Tackling teacher retention and turnover challenges

Written by: Dorothy Lepkowska | Published:
Image: Adobe Stock

A major on-going research project by the National Foundation for Educational Research is helping us to gain a deeper understanding of the dynamics within retention and recruitment for the teacher workforce in England. Dorothy Lepkowska looks at the latest findings

Teacher recruitment and retention remains one of the biggest issues facing policy-makers. But how to solve this is one of the great unanswered challenges in education.

Understanding how and why teachers are leaving is key in tackling retention. This is an important issue as pupil numbers are projected to increase by nearly 500,000 in the next five years. Fewer new trainees and teacher shortages in some key subjects further add to classroom pressures.

Recently published research from the National Foundation for Educational Research (NFER), funded by the Nuffield Foundation, has looked at the factors associatxed with teacher retention and turnover.

The Teacher Retention and Turnover Research: Interim Report (2017) found that between 2010 and 2015 the number of working-age teachers who left the profession each year has risen steadily from nine to 11 per cent for primary teachers, while the number leaving their school to work in another has risen from five to seven per cent. This has left some schools struggling to fill vacancies.

Flexible working in schools

One in four teachers in primary schools is currently employed part-time, compared with one in six in secondary schools.

The prevalence of primary part-time working is partly due to more women working in the sector. However researchers said that much of the gap between primary and secondary persisted even when gender and age were accounted for.

“This suggests that primary schools are better able, or more willing, to accommodate part-time teachers,” the report said. It added that part-time workers in secondary schools were more likely to leave the profession than primary teachers working on a similar basis, which suggests that primary schools are better at making part-time employment work.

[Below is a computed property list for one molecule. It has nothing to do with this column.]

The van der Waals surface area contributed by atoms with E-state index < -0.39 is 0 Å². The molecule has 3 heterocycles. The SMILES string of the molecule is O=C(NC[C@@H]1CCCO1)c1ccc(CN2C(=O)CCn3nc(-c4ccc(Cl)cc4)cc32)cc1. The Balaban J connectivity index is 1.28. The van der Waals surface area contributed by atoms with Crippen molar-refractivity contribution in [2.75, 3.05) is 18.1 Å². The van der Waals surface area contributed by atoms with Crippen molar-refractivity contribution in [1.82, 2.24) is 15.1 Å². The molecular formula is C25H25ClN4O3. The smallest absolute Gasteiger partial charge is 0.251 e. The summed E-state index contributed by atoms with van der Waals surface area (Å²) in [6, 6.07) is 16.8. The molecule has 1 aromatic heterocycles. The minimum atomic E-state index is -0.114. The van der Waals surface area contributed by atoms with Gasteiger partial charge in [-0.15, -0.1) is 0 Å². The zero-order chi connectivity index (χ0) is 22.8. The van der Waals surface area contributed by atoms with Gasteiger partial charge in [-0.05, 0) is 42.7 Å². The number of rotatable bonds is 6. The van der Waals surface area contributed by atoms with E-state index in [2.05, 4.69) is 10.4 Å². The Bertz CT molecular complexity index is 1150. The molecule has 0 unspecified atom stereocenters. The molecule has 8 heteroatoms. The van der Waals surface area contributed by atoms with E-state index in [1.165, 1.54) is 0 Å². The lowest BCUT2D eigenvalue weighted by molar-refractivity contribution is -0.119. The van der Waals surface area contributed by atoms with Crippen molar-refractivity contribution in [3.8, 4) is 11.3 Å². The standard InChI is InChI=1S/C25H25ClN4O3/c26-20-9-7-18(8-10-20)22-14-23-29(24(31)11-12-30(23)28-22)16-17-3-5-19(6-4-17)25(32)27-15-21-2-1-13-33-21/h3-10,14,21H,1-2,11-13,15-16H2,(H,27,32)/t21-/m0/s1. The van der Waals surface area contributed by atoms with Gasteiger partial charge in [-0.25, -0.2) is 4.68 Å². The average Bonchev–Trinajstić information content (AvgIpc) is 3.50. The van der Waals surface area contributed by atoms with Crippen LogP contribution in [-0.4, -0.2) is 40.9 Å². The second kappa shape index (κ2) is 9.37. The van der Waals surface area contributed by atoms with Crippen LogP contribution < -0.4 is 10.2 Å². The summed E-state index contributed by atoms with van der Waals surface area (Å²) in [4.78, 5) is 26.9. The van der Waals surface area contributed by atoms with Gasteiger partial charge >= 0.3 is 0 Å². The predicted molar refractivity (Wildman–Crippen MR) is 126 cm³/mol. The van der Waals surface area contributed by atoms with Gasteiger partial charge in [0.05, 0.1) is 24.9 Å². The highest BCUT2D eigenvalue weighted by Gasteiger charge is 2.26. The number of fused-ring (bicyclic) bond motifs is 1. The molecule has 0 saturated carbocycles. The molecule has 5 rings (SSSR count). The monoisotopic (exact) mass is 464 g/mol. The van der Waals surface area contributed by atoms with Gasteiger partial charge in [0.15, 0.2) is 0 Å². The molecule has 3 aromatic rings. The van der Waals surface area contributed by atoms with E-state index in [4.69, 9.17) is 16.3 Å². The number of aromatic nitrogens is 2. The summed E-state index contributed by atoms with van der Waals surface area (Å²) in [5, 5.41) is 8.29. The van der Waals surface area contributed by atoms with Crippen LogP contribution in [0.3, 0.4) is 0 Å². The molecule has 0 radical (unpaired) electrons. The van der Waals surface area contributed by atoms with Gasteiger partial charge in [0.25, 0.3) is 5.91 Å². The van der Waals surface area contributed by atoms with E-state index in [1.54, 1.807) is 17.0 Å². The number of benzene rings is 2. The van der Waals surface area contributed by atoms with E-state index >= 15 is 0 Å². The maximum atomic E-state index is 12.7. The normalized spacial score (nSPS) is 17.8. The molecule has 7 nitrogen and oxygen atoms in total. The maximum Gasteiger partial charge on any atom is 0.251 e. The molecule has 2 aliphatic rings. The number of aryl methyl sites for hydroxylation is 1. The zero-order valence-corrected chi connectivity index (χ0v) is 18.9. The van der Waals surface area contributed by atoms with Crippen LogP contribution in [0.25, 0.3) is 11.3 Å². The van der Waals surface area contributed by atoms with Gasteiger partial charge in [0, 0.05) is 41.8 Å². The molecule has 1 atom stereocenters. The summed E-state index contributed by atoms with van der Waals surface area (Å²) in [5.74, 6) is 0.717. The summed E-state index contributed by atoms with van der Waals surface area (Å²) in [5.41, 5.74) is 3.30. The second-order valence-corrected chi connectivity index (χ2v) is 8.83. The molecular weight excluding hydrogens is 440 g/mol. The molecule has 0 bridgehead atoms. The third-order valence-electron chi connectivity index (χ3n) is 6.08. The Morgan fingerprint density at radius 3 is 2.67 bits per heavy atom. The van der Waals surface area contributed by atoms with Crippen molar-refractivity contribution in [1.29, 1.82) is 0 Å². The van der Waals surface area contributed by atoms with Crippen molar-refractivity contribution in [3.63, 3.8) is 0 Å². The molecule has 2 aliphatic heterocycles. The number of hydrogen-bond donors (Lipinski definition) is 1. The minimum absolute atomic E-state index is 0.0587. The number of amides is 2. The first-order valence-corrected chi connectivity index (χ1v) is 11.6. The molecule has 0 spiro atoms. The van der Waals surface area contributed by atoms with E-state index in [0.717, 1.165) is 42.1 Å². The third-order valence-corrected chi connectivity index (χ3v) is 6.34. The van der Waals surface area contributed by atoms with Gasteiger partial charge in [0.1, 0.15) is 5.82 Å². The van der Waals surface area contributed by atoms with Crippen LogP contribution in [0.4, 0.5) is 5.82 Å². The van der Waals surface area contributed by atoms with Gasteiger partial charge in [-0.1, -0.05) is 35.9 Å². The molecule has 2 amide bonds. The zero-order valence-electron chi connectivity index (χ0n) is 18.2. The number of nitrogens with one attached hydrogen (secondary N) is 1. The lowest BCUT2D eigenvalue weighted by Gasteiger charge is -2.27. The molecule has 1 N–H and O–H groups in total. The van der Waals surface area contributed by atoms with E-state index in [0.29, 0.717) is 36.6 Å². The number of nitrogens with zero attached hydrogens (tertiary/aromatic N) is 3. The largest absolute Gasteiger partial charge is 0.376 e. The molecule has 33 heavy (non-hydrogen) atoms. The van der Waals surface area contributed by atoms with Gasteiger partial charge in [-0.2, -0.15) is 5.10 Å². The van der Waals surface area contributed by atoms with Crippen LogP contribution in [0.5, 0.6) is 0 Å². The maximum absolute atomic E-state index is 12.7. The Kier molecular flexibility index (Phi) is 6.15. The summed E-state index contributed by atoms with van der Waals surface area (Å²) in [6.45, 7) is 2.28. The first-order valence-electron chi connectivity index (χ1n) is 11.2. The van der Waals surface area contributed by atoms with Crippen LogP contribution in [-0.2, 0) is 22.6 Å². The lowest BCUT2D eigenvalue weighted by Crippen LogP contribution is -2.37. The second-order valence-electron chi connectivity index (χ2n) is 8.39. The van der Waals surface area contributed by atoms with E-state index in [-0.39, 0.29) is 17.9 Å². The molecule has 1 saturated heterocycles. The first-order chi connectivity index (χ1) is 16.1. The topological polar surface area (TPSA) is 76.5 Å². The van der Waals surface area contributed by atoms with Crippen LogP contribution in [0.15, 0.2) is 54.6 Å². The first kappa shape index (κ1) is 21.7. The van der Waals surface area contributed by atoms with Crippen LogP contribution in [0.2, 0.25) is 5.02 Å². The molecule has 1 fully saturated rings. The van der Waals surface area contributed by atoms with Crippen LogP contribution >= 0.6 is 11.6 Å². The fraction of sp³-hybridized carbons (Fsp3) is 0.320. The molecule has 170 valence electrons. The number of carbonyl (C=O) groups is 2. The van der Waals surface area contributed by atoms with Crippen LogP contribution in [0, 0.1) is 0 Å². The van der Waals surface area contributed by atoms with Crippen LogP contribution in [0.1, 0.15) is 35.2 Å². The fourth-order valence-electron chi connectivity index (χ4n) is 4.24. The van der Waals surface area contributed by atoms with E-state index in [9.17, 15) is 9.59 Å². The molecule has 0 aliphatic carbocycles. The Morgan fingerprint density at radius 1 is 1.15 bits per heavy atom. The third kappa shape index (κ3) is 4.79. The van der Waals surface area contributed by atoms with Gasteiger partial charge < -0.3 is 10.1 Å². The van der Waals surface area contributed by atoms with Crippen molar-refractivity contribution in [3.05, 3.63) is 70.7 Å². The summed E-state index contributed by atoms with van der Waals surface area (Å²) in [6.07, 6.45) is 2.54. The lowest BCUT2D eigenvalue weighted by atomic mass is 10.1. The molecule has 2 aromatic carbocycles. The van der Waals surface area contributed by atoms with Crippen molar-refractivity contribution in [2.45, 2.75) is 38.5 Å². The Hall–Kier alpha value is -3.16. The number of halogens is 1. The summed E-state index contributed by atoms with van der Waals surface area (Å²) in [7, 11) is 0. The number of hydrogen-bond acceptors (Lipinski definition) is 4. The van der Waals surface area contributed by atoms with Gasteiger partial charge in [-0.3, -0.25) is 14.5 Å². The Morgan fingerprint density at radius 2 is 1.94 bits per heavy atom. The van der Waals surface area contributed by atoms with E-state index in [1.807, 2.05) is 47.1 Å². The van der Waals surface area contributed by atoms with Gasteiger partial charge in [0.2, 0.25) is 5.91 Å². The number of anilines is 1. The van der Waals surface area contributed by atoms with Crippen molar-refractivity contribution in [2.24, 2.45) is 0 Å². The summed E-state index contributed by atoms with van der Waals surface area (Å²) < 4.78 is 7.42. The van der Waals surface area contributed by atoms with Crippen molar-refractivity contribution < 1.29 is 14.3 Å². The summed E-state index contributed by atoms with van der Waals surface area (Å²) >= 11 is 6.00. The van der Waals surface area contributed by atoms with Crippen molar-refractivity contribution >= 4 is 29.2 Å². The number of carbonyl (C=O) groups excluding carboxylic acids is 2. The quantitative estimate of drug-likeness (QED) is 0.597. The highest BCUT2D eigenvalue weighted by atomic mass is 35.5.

The report calls for greater flexibility for teachers’ working patterns in a bid to address recruitment and retention problems. Soon after the report was published, Justine Greening, the former education secretary, announced a pilot programme to encourage flexible working in schools to help schools “keep their valued teachers” and to enable them to stay in the profession while they raised families or approached retirement.

Ofsted ratings and MATs

The NFER report found that a school’s Ofsted rating also influenced the movement of staff. Successive ratings of “inadequate” were likely to see a higher incidence of staff moving to another school or leaving the profession. Teachers working in schools which had been upgraded to “requires improvement” rating had a better chance of securing a new job than if their existing school had been downgraded “perhaps as the after-effect of previously being inadequate or because of the experience of delivering school improvement being viewed positively in the labour market”, the research stated.

Multi-academy trusts (MATs) have a slightly higher than average rate of teachers leaving the profession compared to other school types, despite suggestions by another former education secretary, Nicky Morgan, that MAT models of staff development with opportunities for career progression would encourage more teachers to stay in their jobs.